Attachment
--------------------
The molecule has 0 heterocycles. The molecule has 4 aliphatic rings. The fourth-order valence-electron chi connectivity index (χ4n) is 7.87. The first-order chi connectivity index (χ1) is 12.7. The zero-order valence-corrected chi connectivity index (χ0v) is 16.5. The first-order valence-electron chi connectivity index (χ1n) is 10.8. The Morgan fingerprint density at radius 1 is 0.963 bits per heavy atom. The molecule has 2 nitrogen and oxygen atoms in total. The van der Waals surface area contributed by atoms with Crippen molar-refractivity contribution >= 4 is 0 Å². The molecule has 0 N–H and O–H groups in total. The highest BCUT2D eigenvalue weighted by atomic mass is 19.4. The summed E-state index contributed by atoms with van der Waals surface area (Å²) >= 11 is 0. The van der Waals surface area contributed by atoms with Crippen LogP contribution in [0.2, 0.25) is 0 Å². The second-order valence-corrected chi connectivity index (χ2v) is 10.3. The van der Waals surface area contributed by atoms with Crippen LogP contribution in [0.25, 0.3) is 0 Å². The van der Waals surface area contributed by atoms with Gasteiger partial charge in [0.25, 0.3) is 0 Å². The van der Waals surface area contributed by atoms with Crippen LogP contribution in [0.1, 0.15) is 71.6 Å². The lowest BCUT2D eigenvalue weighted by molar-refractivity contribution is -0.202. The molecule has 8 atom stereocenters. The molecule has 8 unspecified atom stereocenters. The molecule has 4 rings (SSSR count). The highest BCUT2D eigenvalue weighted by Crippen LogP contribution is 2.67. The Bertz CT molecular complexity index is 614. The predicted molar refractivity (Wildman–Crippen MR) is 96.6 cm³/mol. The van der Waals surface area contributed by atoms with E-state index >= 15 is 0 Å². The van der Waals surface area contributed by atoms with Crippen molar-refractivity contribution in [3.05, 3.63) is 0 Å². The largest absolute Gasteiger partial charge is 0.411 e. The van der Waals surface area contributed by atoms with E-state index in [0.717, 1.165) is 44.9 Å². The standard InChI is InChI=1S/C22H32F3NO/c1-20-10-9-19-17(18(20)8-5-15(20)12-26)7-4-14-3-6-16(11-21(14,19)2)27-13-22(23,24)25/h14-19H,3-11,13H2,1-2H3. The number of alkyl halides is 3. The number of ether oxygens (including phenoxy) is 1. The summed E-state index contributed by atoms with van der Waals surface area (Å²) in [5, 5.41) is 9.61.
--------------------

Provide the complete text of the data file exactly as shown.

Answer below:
The molecule has 0 heterocycles. The molecule has 4 aliphatic rings. The fourth-order valence-electron chi connectivity index (χ4n) is 7.87. The first-order chi connectivity index (χ1) is 12.7. The zero-order valence-corrected chi connectivity index (χ0v) is 16.5. The first-order valence-electron chi connectivity index (χ1n) is 10.8. The Morgan fingerprint density at radius 1 is 0.963 bits per heavy atom. The molecule has 2 nitrogen and oxygen atoms in total. The van der Waals surface area contributed by atoms with Crippen molar-refractivity contribution >= 4 is 0 Å². The molecule has 0 N–H and O–H groups in total. The highest BCUT2D eigenvalue weighted by atomic mass is 19.4. The summed E-state index contributed by atoms with van der Waals surface area (Å²) >= 11 is 0. The van der Waals surface area contributed by atoms with Crippen LogP contribution in [0.2, 0.25) is 0 Å². The second-order valence-corrected chi connectivity index (χ2v) is 10.3. The van der Waals surface area contributed by atoms with Crippen LogP contribution in [0.25, 0.3) is 0 Å². The van der Waals surface area contributed by atoms with Gasteiger partial charge in [0.25, 0.3) is 0 Å². The van der Waals surface area contributed by atoms with Crippen LogP contribution in [0.1, 0.15) is 71.6 Å². The lowest BCUT2D eigenvalue weighted by molar-refractivity contribution is -0.202. The molecule has 8 atom stereocenters. The molecule has 8 unspecified atom stereocenters. The molecule has 4 rings (SSSR count). The highest BCUT2D eigenvalue weighted by Crippen LogP contribution is 2.67. The Bertz CT molecular complexity index is 614. The predicted molar refractivity (Wildman–Crippen MR) is 96.6 cm³/mol. The van der Waals surface area contributed by atoms with E-state index >= 15 is 0 Å². The van der Waals surface area contributed by atoms with Crippen molar-refractivity contribution in [3.05, 3.63) is 0 Å². The largest absolute Gasteiger partial charge is 0.411 e. The van der Waals surface area contributed by atoms with E-state index in [0.717, 1.165) is 44.9 Å². The standard InChI is InChI=1S/C22H32F3NO/c1-20-10-9-19-17(18(20)8-5-15(20)12-26)7-4-14-3-6-16(11-21(14,19)2)27-13-22(23,24)25/h14-19H,3-11,13H2,1-2H3. The number of alkyl halides is 3. The number of ether oxygens (including phenoxy) is 1. The summed E-state index contributed by atoms with van der Waals surface area (Å²) in [5, 5.41) is 9.61.